Skip to main content
Open Access Publications from the University of California


UC San Francisco Previously Published Works bannerUCSF

Combined histone deacetylase inhibition and tamoxifen induces apoptosis in tamoxifen resistant breast cancer models, by reversing Bcl-2 overexpression.


INTRODUCTION: The emergence of hormone therapy resistance, despite continued expression of the estrogen receptor (ER), is a major challenge to curing breast cancer. Recent clinical studies suggest that epigenetic modulation by histone deacetylase (HDAC) inhibitors reverses hormone therapy resistance. However, little is known about epigenetic modulation of the ER during acquired hormone resistance. Our recent phase II study demonstrated that HDAC inhibitors re-sensitize hormone therapy resistant tumors to the anti-estrogen tamoxifen. In this study, we sought to understand the mechanism behind the efficacy of this combination. METHODS: We generated cell lines resistant to tamoxifen, named TAMR(M) and TAMR(T) by continuous exposure of ER positive MCF7 and T47D cells, respectively to 4-hydroxy tamoxifen for over 12 months. HDAC inhibition, along with pharmacological and genetic manipulation of key survival pathways, including ER and Bcl-2, were used to characterize these resistant models. RESULTS: The TAMR(M) cells displayed decreased sensitivity to tamoxifen, fulvestrant and estrogen deprivation. Consistent with previous models, ER expression was retained and the gene harbored no mutations. Compared to parental MCF7 cells, ER expression in TAMR(M) was elevated, while progesterone receptor (PR) was lost. Sensitivity of ER to ligands was greatly reduced and classic ER response genes were suppressed. This model conveyed tamoxifen resistance through transcriptional up regulation of Bcl-2 and c-Myc, and down regulation of the cell cycle checkpoint protein p21, manifesting in accelerated growth and reduced cell death. Similar to TAMR(M) cells, the TAMR(T) cell line exhibited substantially decreased tamoxifen sensitivity, increased ER and Bcl-2 expression and significantly reduced PR expression. Treatment with HDAC inhibitors reversed the altered transcriptional events and reestablished the sensitivity of the ER to tamoxifen resulting in substantial Bcl-2 down regulation, growth arrest and apoptosis. Selective inhibition of Bcl-2 mirrored these effects in presence of an HDAC inhibitor. CONCLUSION: Our model implicates elevated ER and Bcl-2 as key drivers of anti-estrogen resistance, which can be reversed by epigenetic modulation through HDAC inhibition.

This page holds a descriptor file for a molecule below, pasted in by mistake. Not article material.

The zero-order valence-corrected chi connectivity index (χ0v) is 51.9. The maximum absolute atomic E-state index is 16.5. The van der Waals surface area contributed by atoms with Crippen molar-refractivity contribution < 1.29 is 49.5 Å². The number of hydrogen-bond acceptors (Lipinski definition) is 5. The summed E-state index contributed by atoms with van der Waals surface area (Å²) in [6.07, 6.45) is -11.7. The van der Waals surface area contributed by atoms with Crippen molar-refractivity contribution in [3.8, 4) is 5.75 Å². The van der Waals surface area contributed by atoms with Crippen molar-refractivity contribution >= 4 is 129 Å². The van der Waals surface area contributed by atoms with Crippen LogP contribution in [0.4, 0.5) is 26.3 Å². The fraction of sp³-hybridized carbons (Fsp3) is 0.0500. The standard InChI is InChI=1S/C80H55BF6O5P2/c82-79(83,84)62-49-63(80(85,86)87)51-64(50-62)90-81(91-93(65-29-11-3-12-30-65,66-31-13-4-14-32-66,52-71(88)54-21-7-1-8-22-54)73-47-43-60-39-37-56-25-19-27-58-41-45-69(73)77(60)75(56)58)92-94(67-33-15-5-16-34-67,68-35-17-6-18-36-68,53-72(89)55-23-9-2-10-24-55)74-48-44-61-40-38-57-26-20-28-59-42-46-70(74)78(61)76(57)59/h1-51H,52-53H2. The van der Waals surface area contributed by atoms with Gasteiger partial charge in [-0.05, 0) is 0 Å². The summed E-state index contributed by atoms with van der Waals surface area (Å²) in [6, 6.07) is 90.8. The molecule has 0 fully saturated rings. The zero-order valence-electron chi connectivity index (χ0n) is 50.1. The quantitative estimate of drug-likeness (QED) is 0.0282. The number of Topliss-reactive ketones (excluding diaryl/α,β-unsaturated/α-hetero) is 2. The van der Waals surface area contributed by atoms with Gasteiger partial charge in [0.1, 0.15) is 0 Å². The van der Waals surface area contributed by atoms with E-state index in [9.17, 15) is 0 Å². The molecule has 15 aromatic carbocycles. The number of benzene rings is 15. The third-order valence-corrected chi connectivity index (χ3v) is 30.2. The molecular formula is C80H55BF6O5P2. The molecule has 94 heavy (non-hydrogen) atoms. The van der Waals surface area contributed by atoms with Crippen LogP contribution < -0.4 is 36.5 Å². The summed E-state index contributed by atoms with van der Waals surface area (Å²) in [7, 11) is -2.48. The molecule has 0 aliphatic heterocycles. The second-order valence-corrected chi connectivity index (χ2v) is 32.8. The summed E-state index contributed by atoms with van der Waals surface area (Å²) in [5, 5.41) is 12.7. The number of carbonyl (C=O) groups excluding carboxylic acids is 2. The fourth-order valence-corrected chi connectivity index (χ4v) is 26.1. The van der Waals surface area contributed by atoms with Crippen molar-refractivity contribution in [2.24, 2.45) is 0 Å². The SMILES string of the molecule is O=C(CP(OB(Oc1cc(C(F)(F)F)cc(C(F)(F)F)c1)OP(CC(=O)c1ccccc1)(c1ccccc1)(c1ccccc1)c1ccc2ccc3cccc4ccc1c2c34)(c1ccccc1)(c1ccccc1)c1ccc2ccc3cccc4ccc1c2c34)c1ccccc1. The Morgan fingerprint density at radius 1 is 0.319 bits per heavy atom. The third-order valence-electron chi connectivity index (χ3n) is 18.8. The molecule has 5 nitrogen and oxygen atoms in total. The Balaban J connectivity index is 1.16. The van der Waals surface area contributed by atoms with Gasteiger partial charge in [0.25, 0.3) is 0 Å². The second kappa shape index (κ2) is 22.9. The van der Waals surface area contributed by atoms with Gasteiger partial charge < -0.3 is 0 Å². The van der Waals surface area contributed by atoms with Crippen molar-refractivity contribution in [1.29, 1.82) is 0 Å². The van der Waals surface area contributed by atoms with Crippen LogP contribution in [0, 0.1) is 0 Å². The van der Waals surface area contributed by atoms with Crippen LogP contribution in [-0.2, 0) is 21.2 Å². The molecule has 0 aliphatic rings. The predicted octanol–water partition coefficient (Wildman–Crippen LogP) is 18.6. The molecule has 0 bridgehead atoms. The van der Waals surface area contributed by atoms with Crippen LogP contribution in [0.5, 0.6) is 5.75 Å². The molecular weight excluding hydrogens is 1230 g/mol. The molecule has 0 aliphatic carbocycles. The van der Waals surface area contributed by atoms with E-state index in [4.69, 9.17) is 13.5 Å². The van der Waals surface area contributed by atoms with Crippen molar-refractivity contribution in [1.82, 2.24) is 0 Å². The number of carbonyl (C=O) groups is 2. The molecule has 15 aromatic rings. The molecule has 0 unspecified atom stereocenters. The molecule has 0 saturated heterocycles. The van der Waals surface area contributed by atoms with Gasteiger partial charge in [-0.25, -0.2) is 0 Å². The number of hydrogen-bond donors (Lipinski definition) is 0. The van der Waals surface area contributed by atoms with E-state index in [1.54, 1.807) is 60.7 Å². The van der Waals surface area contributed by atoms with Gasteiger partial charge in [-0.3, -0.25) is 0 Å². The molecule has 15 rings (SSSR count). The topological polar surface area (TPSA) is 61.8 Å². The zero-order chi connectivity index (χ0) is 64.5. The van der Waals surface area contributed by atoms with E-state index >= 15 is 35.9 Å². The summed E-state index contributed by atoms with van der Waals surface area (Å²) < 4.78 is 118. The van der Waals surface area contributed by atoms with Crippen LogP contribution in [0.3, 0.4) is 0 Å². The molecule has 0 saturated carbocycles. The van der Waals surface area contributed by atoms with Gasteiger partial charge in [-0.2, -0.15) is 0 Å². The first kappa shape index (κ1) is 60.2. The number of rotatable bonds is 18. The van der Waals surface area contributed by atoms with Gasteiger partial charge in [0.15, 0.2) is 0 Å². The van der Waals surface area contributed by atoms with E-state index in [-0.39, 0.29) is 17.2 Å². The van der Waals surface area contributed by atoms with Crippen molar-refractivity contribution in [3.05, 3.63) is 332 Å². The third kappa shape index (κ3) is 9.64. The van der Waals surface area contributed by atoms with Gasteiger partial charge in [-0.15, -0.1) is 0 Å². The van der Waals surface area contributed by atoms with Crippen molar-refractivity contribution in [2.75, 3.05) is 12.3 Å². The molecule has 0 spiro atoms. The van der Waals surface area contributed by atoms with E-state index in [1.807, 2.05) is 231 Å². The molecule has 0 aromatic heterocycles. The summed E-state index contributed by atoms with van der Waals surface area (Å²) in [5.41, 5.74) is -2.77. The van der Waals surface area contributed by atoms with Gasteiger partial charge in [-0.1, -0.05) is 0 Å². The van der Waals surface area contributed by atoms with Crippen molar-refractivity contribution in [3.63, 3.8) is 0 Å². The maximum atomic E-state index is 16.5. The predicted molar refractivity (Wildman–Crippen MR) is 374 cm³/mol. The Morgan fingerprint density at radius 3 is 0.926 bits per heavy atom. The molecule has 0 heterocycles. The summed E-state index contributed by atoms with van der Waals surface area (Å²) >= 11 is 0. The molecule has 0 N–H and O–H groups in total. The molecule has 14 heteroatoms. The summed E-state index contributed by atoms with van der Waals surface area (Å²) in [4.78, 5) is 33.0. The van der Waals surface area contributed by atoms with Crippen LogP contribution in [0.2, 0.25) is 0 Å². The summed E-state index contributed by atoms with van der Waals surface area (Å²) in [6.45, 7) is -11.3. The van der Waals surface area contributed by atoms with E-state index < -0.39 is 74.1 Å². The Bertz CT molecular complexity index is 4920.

Many UC-authored scholarly publications are freely available on this site because of the UC's open access policies. Let us know how this access is important for you.

Main Content
For improved accessibility of PDF content, download the file to your device.
Current View